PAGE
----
A Modern Wise Man

Artificial light brought life to the outside world, nearly three hundred feet below the office with a view. It was after ten, but Conroy had no desire to go home. Instead he drank his scotch from his crystal glasses with the gold trip, setting it directly on his mahogany desk. He reclined in his ergonomic chair, put his loafers up on the desk and loosened his tie, unbuttoning the first button of his shirt. “I’m unhappy. I have wealth. I have a beautiful car. I have an incredible mansion. I have a hot wife, half my age. I have children, both older and younger than her. There are very few views which are higher up than my own. It feels pointless.”

Across from him, sitting in a rather uncomfortable chair which was significantly lower than Conroy’s, was a simple looking man wearing a relatively inexpensive suit, his loafers adorned with nicks and scratches. His hair had no product in it, and his face was weathered from years outside. The man, Voren, nodded politely, reclining back as best he could in the chair.

“My wife is waiting for me. Or not. More than likely Elna has already cooked our dinners and she’s eating with the children. Or at least the children who will eat with her. Felden refuses to eat with her. He goes off how she’s not his real mom, and he’s almost as old as she is so who is she,” he cut himself off, sighed, and rubbed his face with his hand, closing his eyes. “Abyss, Voren, what am I doing wrong? Why are you so silent? I thought I paid you to bring me happiness and it’s been ten years, now.”

“Will you listen?” Voren had old eyes to match his weathered face, a once brilliant blue now becoming a gray as the colors faded. “Or will you continue to flaunt your money as you have, ignoring my council? So far it seems you’ve found yourself wiser than the man you pay for wisdom, yet here we are and you’re still miserable.”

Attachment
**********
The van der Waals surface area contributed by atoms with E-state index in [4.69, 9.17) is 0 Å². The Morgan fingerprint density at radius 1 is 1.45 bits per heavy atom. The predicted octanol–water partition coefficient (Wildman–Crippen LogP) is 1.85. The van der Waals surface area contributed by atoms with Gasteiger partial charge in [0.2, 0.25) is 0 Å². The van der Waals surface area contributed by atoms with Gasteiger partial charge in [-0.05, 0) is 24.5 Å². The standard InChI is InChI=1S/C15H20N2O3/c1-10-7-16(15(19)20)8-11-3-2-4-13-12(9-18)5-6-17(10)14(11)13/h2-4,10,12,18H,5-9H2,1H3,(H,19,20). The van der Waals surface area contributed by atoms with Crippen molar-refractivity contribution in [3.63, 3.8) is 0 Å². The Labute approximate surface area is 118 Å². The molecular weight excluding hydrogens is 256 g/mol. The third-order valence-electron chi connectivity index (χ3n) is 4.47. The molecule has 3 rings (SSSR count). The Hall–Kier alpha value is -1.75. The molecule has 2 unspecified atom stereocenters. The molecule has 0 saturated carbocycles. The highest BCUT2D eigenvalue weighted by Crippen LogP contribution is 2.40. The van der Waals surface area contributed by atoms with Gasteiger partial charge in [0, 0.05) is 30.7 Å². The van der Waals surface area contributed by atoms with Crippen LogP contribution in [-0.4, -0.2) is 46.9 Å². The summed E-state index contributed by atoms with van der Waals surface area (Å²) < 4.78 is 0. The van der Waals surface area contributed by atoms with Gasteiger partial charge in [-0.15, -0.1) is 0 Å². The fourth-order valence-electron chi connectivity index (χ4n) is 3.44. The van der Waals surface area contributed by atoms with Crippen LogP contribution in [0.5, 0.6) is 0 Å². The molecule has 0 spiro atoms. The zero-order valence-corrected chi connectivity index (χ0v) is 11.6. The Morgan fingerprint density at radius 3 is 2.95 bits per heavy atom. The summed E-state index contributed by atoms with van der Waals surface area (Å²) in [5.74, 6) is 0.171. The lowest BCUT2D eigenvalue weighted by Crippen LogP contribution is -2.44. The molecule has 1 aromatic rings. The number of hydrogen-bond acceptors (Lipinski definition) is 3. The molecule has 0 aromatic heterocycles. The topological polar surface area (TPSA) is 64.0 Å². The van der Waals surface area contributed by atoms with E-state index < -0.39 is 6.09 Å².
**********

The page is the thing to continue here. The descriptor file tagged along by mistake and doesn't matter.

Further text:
Conroy scowled at Voren, but reproach wouldn’t be sensical: Voren was right. “Curse you.” Conroy stood, hands shoved deep into his pockets, and looked out the window, the city below him. He picked that office for a reason. Up above was his ivory castle, while down below were his subjects, big and small. He could control it all as he pleased. He could buy off or influence every person down there. Except Voren. He was unflinching. No doubt a few others were out there, similar, but it was a rare man, and Conroy was appreciative of the rare defiant. “Give me your wisdom. I’ll try to heed it better this time.”

“If you try to heed it at all you’ve made a great step. Your pride blinds you, Conroy. It makes you think you’re better than those out there. You search in the wrong places for your happiness. Would you like to know a secret?”

Conroy nodded, fetching his drink from his desk, then going back to his view. Voren stood up, grunting when he pushed off the chair. “The secret is we aren’t to be happy with our empires down on earth. Paradise waits us, and we cling to this as if we can create our own. But it pales to the One.”